PORTLAND, Ore. and PULLMAN, Wash. -- Exelixis Plant Sciences Inc. and Washington State University Research Foundation today announced a commercial license agreement covering patent rights and biological materials for the production of paclitaxel and other valuable taxane products from plant cell culture.

Under the agreement, EPS has agreed to use its ongoing cell factory and metabolic engineering programs to develop efficient methods for the production of paclitaxel and taxane intermediates used to produce paclitaxel, docetaxel and other semi-synthetic taxanes for pharmaceutical applications.

EPS and WSURF had previously agreed to a research license for these patent rights and biological materials under which EPS has advanced the development of its taxane cell factory program. The rights granted by WSURF under this commercial license are related to pioneering discoveries made in the laboratory of National Academy of Sciences member Rodney Croteau in the Institute of Biological Chemistry at Washington State University.

"Exelixis Plant Sciences' expertise in cell culture and metabolic engineering has enabled EPS to develop several new product opportunities," said D. Ry Wagner, vice president of research, plant genetics and biotechnology at Exelixis Plant Sciences. "There is a clear need for efficient, reliable and environmentally responsible methods of production of important natural products such as taxanes, and with this agreement EPS has taken a significant step toward meeting this need."

Keith Jones, executive director at the Washington State University Research Foundation, said, "This technology represents decades of effort from Dr. Croteau and his paclitaxel research team at Washington State University. We are pleased to take the science to the next stage in the commercial development by partnering with EPS. We believe our research has the potential to have a major impact on paclitaxel production methods."

Paclitaxel and other taxanes, such as docetaxel (marketed as Taxotere by Sanofi-Aventis), are important therapeutic compounds for the treatment of cancer and other diseases. The market for paclitaxel and newer generation taxane active ingredients is large and growing, with the supply of paclitaxel or taxane intermediates largely derived from the harvest of Yew trees.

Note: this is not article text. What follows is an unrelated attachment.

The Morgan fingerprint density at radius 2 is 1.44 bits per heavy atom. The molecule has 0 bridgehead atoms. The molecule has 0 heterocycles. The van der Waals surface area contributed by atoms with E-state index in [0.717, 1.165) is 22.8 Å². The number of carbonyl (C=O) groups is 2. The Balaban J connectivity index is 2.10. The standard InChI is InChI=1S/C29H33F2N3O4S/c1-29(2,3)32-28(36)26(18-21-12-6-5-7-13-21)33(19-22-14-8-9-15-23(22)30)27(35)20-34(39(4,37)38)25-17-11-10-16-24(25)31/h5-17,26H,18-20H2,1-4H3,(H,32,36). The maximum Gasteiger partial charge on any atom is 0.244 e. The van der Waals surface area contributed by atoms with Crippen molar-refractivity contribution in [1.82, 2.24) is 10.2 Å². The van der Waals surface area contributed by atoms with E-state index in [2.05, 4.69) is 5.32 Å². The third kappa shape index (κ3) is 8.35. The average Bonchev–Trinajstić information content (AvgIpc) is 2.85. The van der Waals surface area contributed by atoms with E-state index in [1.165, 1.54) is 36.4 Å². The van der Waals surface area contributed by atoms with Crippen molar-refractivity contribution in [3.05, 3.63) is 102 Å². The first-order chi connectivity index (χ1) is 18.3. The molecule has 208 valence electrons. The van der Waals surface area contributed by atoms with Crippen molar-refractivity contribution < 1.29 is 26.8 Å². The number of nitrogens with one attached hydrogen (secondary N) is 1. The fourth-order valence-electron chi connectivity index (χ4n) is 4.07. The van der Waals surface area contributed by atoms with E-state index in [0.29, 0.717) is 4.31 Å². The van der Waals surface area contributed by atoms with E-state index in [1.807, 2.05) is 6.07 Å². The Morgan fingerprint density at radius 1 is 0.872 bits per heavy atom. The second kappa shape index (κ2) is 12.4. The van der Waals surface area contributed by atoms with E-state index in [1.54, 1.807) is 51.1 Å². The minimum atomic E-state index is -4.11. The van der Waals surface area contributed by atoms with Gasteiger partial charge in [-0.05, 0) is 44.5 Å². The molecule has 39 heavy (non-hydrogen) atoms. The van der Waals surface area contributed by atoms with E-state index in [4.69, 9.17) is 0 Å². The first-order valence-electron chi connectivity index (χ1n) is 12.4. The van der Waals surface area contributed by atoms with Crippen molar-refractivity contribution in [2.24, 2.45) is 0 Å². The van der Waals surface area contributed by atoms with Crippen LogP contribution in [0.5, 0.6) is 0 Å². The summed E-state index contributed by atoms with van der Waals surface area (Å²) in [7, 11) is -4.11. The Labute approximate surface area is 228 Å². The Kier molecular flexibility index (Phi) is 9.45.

Cell culture holds the potential for an environmentally friendly, less capital intensive and more reliable method of production that can generate large quantities of paclitaxel and taxane intermediates at costs significantly lower than those of current methods.

Exelixis Plant Sciences Inc., based in Portland, Oregon, has been a leader in utilizing "plants as factories" to produce high-value compounds that occur naturally in plant cells. In addition, there are opportunities to use the plant's biological machinery to engineer the production of pharmaceuticals more efficiently and economically than traditional methods.

EPS has collaborations with leading companies in the agricultural industry. In the area of crop improvement and protection, EPS is leveraging its expertise in target identification and high-throughput screening to develop crops with superior yield, improved nutritional profiles, optimum oil content and protein composition, and to develop plants with high levels of valuable biochemical compounds.

Exelixis Plant Sciences is a wholly owned subsidiary of Exelixis, Inc., South San Francisco, CA. For more information, please visit .

The Washington State University Research Foundation is a non-profit Washington corporation that facilitates the efficient transfer of technology, proprietary information, and materials from the Washington State University to the private sector for the purpose of increasing the impact of research conducted at WSU. The WSURF functions under the mandate of the dissemination of knowledge created at WSU and fostering and promoting the public, scientific, and commercial value of inventions, discoveries and processes developed at WSU.

Exelixis and the Exelixis logo are registered U.S. trademarks.

SOURCE: Exelixis Plant Sciences Inc. via PR Newswire.